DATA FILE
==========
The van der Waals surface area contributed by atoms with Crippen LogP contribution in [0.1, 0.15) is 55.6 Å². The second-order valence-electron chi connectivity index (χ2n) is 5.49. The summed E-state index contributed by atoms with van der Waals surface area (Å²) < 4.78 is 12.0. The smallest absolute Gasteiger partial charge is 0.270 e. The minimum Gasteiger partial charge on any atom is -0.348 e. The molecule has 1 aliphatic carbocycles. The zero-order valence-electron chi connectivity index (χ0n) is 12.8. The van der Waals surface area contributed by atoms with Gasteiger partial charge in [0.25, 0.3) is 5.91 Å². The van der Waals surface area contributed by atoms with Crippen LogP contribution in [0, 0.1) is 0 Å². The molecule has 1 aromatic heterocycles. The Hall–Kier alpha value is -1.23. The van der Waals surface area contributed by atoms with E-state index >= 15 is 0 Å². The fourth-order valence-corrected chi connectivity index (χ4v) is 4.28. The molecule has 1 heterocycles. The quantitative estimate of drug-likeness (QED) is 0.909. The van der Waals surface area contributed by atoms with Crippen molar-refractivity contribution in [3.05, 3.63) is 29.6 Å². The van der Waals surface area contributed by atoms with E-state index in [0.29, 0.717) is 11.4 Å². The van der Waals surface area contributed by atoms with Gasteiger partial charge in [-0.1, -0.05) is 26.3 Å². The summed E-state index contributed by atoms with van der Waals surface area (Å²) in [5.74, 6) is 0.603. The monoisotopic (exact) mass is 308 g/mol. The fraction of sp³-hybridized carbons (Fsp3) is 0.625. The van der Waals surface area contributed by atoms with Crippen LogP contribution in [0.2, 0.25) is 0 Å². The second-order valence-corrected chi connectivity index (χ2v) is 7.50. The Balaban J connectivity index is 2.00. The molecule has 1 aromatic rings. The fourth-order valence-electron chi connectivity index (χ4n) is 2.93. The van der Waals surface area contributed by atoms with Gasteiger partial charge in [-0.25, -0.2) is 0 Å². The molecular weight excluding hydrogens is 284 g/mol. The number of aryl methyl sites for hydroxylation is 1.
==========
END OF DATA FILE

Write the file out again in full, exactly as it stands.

The van der Waals surface area contributed by atoms with Crippen LogP contribution in [0.1, 0.15) is 55.6 Å². The second-order valence-electron chi connectivity index (χ2n) is 5.49. The summed E-state index contributed by atoms with van der Waals surface area (Å²) < 4.78 is 12.0. The smallest absolute Gasteiger partial charge is 0.270 e. The minimum Gasteiger partial charge on any atom is -0.348 e. The molecule has 1 aliphatic carbocycles. The zero-order valence-electron chi connectivity index (χ0n) is 12.8. The van der Waals surface area contributed by atoms with Gasteiger partial charge in [0.25, 0.3) is 5.91 Å². The van der Waals surface area contributed by atoms with Crippen LogP contribution in [0, 0.1) is 0 Å². The molecule has 1 aromatic heterocycles. The Hall–Kier alpha value is -1.23. The van der Waals surface area contributed by atoms with E-state index >= 15 is 0 Å². The fourth-order valence-corrected chi connectivity index (χ4v) is 4.28. The molecule has 1 heterocycles. The quantitative estimate of drug-likeness (QED) is 0.909. The van der Waals surface area contributed by atoms with Crippen molar-refractivity contribution in [3.05, 3.63) is 29.6 Å². The van der Waals surface area contributed by atoms with E-state index in [0.29, 0.717) is 11.4 Å². The van der Waals surface area contributed by atoms with Gasteiger partial charge in [-0.1, -0.05) is 26.3 Å². The summed E-state index contributed by atoms with van der Waals surface area (Å²) in [5.74, 6) is 0.603. The monoisotopic (exact) mass is 308 g/mol. The fraction of sp³-hybridized carbons (Fsp3) is 0.625. The van der Waals surface area contributed by atoms with Crippen LogP contribution in [0.2, 0.25) is 0 Å². The second-order valence-corrected chi connectivity index (χ2v) is 7.50. The Balaban J connectivity index is 2.00. The molecule has 1 aromatic rings. The fourth-order valence-electron chi connectivity index (χ4n) is 2.93. The van der Waals surface area contributed by atoms with Gasteiger partial charge in [-0.25, -0.2) is 0 Å². The molecular weight excluding hydrogens is 284 g/mol. The number of aryl methyl sites for hydroxylation is 1.